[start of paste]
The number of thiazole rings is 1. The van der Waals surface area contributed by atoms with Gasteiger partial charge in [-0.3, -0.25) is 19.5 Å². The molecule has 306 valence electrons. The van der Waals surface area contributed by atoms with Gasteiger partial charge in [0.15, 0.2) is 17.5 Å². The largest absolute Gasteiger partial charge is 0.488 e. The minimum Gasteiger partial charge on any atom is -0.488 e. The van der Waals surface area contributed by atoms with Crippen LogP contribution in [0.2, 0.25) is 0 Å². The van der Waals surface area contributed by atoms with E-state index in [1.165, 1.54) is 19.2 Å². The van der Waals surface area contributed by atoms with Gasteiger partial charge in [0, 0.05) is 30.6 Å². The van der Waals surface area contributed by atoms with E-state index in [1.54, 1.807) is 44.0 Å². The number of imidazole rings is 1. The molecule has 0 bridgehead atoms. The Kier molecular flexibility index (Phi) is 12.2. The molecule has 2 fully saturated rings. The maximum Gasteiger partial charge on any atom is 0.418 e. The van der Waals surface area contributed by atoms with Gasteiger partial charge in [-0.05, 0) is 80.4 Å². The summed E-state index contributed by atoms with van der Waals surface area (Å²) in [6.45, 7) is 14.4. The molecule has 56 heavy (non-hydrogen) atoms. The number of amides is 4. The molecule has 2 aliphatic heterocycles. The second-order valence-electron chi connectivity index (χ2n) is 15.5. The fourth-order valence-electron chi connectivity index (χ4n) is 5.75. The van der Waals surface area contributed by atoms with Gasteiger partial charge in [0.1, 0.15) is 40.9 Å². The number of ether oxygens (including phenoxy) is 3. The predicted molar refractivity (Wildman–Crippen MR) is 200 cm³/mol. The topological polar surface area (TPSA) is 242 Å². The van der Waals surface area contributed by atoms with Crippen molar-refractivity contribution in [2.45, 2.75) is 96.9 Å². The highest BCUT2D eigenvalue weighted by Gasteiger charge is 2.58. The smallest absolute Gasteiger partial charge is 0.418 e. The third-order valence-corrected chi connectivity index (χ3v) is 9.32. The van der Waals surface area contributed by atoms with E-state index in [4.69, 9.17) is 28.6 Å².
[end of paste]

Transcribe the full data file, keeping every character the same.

The number of thiazole rings is 1. The van der Waals surface area contributed by atoms with Gasteiger partial charge in [-0.3, -0.25) is 19.5 Å². The molecule has 306 valence electrons. The van der Waals surface area contributed by atoms with Gasteiger partial charge in [0.15, 0.2) is 17.5 Å². The largest absolute Gasteiger partial charge is 0.488 e. The minimum Gasteiger partial charge on any atom is -0.488 e. The van der Waals surface area contributed by atoms with Crippen LogP contribution in [0.2, 0.25) is 0 Å². The van der Waals surface area contributed by atoms with E-state index in [1.165, 1.54) is 19.2 Å². The van der Waals surface area contributed by atoms with Gasteiger partial charge in [0, 0.05) is 30.6 Å². The van der Waals surface area contributed by atoms with E-state index in [1.54, 1.807) is 44.0 Å². The number of imidazole rings is 1. The molecule has 0 bridgehead atoms. The Kier molecular flexibility index (Phi) is 12.2. The molecule has 2 fully saturated rings. The maximum Gasteiger partial charge on any atom is 0.418 e. The van der Waals surface area contributed by atoms with Gasteiger partial charge in [-0.05, 0) is 80.4 Å². The summed E-state index contributed by atoms with van der Waals surface area (Å²) in [6.45, 7) is 14.4. The molecule has 56 heavy (non-hydrogen) atoms. The number of amides is 4. The molecule has 2 aliphatic heterocycles. The second-order valence-electron chi connectivity index (χ2n) is 15.5. The fourth-order valence-electron chi connectivity index (χ4n) is 5.75. The van der Waals surface area contributed by atoms with Gasteiger partial charge in [0.1, 0.15) is 40.9 Å². The number of ether oxygens (including phenoxy) is 3. The predicted molar refractivity (Wildman–Crippen MR) is 200 cm³/mol. The topological polar surface area (TPSA) is 242 Å². The van der Waals surface area contributed by atoms with Crippen molar-refractivity contribution in [2.45, 2.75) is 96.9 Å². The highest BCUT2D eigenvalue weighted by Gasteiger charge is 2.58. The smallest absolute Gasteiger partial charge is 0.418 e. The third-order valence-corrected chi connectivity index (χ3v) is 9.32. The van der Waals surface area contributed by atoms with E-state index in [4.69, 9.17) is 28.6 Å².